decided: March 20, 1969.
Appeal from order of Court of Common Pleas No. 6 of Philadelphia County, June T., 1966, No. 5787, in case of Marion S. Roberts v. Robert A. Gibson et ux.
J. Leon Rabben, for appellant.
Herman Blumenthal, for appellees.
Wright, P. J., Watkins, Montgomery, Jacobs, Hoffman, Spaulding, and Hannum, JJ. Opinion by Jacobs, J.
[ 214 Pa. Super. Page 221]
Appellant Marion S. Roberts filed a complaint in ejectment for premises No. 10 Pomona Street in Philadelphia and requested damages for detention. After trial before the court without a jury, the Honorable Bernard J. Kelley returned a verdict for the appellant for possession but denied damages. The appellees filed exceptions to that part of the verdict awarding possession to appellant. After argument, the trial judge sustained the exceptions and by order dated July 9, 1968, denied appellant's claim for possession. That order is before us for consideration. We reverse.
A review of the events leading up to the ejectment action is necessary for an understanding of the case. Lenerte Roberts, appellant's husband, is a real estate broker in Philadelphia. Apparently appellees had some dealings with Mr. Roberts and in 1958 they filed a complaint with the Pennsylvania State Real Estate Commission charging him with certain violations of the Real Estate Brokers License Act of 1929, 63 P.S. § 431 et seq. The commission issued a citation to show cause why Roberts' brokerage license should not be suspended or revoked. Roberts engaged counsel and defended against this citation. The Real Estate Commission dismissed the complaint and Roberts' license was at no time suspended.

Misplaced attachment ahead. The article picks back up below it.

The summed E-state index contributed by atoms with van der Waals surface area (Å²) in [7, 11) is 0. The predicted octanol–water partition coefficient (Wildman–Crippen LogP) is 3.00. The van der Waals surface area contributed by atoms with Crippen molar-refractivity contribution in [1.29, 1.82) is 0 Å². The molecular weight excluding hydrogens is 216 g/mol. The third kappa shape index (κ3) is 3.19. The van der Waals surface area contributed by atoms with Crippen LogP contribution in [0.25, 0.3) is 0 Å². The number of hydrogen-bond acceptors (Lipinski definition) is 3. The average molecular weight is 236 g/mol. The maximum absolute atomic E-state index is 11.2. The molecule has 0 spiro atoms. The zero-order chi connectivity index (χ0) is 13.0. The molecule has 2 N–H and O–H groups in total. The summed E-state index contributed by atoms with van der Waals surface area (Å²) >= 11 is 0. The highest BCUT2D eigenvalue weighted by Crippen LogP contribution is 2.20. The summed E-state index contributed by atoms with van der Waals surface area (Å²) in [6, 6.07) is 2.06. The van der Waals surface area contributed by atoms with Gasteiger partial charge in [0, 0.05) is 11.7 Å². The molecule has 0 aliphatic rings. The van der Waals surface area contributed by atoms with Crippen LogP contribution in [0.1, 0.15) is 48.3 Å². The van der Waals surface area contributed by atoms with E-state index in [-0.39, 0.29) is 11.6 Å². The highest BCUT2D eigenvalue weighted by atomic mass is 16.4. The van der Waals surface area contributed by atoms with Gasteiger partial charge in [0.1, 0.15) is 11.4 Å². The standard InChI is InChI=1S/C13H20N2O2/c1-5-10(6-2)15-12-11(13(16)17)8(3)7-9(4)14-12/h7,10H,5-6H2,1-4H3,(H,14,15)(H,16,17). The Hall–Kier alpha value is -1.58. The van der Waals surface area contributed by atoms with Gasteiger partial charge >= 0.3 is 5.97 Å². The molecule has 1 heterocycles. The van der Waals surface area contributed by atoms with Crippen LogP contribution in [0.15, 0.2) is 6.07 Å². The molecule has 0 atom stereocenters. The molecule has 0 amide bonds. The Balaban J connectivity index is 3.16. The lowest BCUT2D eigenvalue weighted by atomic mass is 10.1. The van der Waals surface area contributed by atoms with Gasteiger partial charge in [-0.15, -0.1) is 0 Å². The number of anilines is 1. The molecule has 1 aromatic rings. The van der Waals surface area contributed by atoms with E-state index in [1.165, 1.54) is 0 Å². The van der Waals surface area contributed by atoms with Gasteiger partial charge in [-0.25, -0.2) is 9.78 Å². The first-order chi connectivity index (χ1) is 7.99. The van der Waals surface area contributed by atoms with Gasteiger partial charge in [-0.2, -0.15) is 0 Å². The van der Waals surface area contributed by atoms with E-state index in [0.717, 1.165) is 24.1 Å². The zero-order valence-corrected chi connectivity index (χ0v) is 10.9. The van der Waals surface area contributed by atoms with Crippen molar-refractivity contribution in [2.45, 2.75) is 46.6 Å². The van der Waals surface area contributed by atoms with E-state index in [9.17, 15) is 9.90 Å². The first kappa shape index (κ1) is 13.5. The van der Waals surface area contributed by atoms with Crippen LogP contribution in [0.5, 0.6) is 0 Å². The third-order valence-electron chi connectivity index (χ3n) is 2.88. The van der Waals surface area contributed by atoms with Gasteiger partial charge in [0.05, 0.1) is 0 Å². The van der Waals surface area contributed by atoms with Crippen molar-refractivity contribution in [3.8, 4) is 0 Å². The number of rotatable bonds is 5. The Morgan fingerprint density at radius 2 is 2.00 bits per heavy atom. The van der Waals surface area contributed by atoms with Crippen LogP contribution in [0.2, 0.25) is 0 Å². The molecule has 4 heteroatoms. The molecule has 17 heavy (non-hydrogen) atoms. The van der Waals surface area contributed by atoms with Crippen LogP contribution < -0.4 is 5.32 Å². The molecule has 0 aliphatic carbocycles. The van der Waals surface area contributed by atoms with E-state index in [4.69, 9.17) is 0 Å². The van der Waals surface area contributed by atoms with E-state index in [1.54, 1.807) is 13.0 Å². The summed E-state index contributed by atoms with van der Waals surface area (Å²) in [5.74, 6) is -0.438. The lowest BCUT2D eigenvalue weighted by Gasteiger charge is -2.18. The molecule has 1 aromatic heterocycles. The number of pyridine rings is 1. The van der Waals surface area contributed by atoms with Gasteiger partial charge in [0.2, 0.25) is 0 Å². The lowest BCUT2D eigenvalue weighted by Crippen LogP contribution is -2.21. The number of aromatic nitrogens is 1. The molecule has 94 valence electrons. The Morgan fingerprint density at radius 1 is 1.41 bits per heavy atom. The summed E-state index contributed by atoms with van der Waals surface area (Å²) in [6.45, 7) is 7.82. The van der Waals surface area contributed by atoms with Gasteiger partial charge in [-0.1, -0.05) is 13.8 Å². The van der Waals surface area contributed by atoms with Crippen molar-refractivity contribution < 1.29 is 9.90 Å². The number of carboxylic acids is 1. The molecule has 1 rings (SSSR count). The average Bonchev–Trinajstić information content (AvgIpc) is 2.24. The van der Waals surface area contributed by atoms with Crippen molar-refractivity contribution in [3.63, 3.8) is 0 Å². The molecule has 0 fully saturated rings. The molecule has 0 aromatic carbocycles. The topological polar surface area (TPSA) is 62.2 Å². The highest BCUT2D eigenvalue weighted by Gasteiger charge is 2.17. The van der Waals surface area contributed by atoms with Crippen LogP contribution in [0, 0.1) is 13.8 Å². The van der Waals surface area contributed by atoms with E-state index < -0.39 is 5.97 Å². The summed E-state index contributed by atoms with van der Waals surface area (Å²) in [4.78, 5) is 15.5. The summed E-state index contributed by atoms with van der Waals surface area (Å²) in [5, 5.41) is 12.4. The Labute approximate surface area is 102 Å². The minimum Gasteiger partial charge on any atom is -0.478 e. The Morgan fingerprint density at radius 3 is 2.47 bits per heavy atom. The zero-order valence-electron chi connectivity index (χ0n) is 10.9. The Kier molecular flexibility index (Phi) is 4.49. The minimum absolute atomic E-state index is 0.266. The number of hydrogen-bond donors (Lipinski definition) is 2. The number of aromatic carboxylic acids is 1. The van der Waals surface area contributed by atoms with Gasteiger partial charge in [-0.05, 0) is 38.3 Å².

In 1962 Roberts brought a trespass action against the appellees based on their action in filing a complaint with the Real Estate Commission. The complaint charged them with malicious prosecution, malicious use of process and malicious abuse of process. A default judgment for the plaintiff was entered for defendants' failure to enter an appearance or file an answer. Damages of $1500 were subsequently assessed
[ 214 Pa. Super. Page 222]
by the court. A writ of execution was issued on the judgment and appellees' property, against which the instant ejectment proceeding was brought, was sold by the sheriff on August 2, 1965. The property was purchased by the attorney on the writ for $600. The sheriff's deed is dated April 4, 1966, and Marion S. Roberts, wife of the execution creditor and appellant herein, is named as grantee.